`Iraq invasion hurt Arab pride'

DUBAI - The US led invasion of Iraq hurt Arab pride by overrunning the strongest Arab army with very little fight, but the question now is when does pride give way to practicality, when does the daily barrage of attacks against US troops end to allow for a smooth pull out and transfer of power to the Iraqi government, according to Jim Clancy, CNN correspondent and anchorman, who spoke to members of the local Press at a round table discussion on Monday.

By Hani M Bathish

  • Follow us on
  • google-news
  • whatsapp
  • telegram

Published: Tue 15 Jun 2004, 9:54 AM

Last updated: Thu 2 Apr 2015, 1:56 PM

The meeting, held at the Emirates Towers Hotel, was essentially meant to gauge local journalists' views on the Iraq issue and the handover of power to the Iraqi government. The meeting was held ahead of a panel discussion on the handover planned for today at Dubai Media City. The programme will be recorded and televised on CNN on June 21. The panel discussion will include prominent Iraqi governing council members, Arab journalists and thinkers.

Responding to the observation made by Khaleej Times reporter that the reason many Arabs stopped watching CNN was because of the unfair and biased reporting during the invasion and the imbedded reporters with US forces, who gave the Arab population an invader's perspective of the fighting, Mr Clancy said, "We have had imbedded reporters in conflicts around the world, including with liberation groups. In Beirut CNN was roundly criticised for being pro-Palestinian and pro-PLO as we were reporting from the western half of the city. The point is that the invasion of Iraq hurt Arab pride, the fact that the Iraqis did not fight more was a cause of embarrassment.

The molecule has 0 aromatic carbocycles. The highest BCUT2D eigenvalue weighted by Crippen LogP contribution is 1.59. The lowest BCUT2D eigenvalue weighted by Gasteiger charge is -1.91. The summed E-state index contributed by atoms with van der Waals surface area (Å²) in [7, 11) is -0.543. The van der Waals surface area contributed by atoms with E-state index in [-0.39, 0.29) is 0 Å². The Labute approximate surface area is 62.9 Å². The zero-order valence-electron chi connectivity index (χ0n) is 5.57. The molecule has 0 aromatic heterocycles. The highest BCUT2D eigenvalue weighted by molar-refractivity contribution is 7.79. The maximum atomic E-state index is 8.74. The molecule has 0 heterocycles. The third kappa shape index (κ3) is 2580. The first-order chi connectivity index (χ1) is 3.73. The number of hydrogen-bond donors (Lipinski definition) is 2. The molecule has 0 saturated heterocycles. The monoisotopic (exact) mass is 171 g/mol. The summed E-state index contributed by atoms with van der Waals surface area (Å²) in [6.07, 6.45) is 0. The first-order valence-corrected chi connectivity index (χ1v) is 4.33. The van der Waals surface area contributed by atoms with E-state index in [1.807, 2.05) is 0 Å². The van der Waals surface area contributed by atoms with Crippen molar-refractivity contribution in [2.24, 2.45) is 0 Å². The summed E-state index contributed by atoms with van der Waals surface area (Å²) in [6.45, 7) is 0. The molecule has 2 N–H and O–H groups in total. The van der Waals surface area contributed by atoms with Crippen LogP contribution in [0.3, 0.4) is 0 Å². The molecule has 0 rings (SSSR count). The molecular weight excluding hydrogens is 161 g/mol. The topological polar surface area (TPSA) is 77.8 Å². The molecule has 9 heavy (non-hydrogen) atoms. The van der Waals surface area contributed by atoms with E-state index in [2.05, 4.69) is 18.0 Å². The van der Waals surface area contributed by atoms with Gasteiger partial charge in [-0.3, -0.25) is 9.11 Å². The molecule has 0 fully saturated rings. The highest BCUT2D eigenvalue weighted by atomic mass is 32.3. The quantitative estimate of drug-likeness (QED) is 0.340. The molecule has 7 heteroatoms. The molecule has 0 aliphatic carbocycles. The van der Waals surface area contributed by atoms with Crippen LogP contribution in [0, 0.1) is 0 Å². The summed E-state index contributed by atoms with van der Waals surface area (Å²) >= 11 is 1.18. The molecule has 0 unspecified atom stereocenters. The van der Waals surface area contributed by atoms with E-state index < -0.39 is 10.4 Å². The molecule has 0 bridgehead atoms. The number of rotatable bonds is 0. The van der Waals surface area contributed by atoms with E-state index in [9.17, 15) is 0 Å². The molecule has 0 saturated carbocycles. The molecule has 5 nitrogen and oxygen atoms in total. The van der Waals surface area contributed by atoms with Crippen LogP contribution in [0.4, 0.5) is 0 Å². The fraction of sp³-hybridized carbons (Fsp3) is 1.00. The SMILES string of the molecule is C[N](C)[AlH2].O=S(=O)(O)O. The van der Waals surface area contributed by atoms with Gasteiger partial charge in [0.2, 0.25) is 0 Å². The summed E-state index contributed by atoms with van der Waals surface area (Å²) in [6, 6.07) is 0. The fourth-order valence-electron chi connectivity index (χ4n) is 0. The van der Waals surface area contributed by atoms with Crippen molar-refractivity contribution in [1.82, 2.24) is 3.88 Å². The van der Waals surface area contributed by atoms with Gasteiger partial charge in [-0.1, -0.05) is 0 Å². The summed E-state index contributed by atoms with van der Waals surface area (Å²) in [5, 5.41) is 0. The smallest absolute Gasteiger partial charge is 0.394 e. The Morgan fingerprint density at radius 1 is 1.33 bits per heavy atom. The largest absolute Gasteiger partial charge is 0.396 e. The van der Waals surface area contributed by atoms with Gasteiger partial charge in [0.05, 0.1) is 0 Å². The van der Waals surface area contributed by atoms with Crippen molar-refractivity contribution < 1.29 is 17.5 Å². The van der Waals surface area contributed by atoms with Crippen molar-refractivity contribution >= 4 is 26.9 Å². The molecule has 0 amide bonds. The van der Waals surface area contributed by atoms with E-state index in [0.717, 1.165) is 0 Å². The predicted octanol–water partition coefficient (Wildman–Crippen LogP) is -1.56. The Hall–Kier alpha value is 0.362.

"The reason Fallujah struck such a cord and became a danger to the US mission was not because the US troops could not take the city, they could take it, but in winning that battle they would have lost the war. The Iraqi people look at Fallujah and say these are the people who confronted the Americans, they are the true Iraqis, this is the kind of fight we can put up if we wanted to.

"Former military men in Iraq insist that the US military did not win the war, they did, because they told their troops not to fight and to go home. The question is when does pride give way to practicality, when do we say lets end the fighting against these forces and get them home by a specific date," Mr Clancy said.

Asked why CNN and other Western media insisted in the immediate aftermath of the war that the Iraqi opposition fighters were supporters of the former regime, when after the capture of Saddam Hussein and the killing of his two sons the fighting continued unabated and in some cases even intensified, Mr Clancy's response was,

"Not the US nor anyone else could give specific figures or show how many of the fighters were former regime supporters and how many were nationalists who just wanted Iraq free from US troops.

"We do believe that a lot of the military that was summarily dismissed by Ambassador Paul Bremer, were frustrated, even insulted, all of their lives reduced to nothing through Bremer's sweeping action, a lot of people were really striped of their dignity and (these attacks) may be a reaction to that. While such people may not necessarily be supporters of Saddam Hussein they are mostly elements of the former regime."